At one time the Co-operative Party, the political arm of the Labour movement, was a separate entity from the Labour Party, but not for long. It became an affiliate of the Labour Party and something of a rotten borough (John Stonehouse, who tried to stage his own disappearance to avoid criminal proceedings, was one of its MPs). There are still technically 29 Co-op MPs who receive financial assistance from the Co-op.
The Co-op used to be a very big part of everyday life (see It Was All At The Co-op. (Scroll down) It's still a significant retail player, particularly in insurance and funerals.
Now David Cameron has launched the Conservative Co-operative Movement to help people run their own public services. Defending this foray into traditional Labour territory, the Conservative leader said: 'The co-operative principle captures precisely the vision of progress that we on the centre-right believe in: the idea of social responsibility, that we're all in this together, that there is such a thing as society - it's not just the same thing as the state.'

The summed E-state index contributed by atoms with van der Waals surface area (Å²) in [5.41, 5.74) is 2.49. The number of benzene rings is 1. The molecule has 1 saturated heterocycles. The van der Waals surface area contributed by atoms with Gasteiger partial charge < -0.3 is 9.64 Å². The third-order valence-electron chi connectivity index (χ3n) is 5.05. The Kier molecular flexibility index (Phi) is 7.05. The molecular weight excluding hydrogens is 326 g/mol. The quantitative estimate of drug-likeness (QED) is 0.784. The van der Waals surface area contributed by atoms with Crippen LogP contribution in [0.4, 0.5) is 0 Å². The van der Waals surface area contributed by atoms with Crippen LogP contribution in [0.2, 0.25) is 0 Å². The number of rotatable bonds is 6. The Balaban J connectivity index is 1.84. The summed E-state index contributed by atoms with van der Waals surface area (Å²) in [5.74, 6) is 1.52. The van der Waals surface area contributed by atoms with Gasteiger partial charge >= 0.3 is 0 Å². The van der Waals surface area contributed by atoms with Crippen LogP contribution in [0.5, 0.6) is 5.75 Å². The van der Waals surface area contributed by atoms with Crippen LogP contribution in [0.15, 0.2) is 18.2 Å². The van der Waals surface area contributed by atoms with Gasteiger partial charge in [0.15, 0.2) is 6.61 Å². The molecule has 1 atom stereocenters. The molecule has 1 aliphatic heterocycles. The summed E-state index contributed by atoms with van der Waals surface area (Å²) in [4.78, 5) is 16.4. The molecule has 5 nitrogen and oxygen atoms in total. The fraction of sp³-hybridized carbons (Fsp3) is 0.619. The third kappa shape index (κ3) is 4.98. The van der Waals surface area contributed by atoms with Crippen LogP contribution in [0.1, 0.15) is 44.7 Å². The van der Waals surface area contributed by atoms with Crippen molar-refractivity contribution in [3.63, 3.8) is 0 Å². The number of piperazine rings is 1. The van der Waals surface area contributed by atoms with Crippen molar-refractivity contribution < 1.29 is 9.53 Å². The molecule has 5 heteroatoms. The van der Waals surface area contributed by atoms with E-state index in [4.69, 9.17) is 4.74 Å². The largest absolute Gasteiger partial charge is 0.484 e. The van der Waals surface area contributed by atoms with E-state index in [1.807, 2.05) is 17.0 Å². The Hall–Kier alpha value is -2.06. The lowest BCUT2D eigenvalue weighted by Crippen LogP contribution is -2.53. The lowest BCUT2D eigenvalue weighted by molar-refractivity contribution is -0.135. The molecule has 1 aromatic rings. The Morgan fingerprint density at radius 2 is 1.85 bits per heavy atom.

The reference to society is a direct repudiation of Mrs Thatcher's statement that 'there is no such thing as society' in her Women's Own interview. Actually, like many statements of this kind, it has been taken out of context, Mrs Thatcher's point being that things like family and community were more comprehensible to most people than abstractions like society.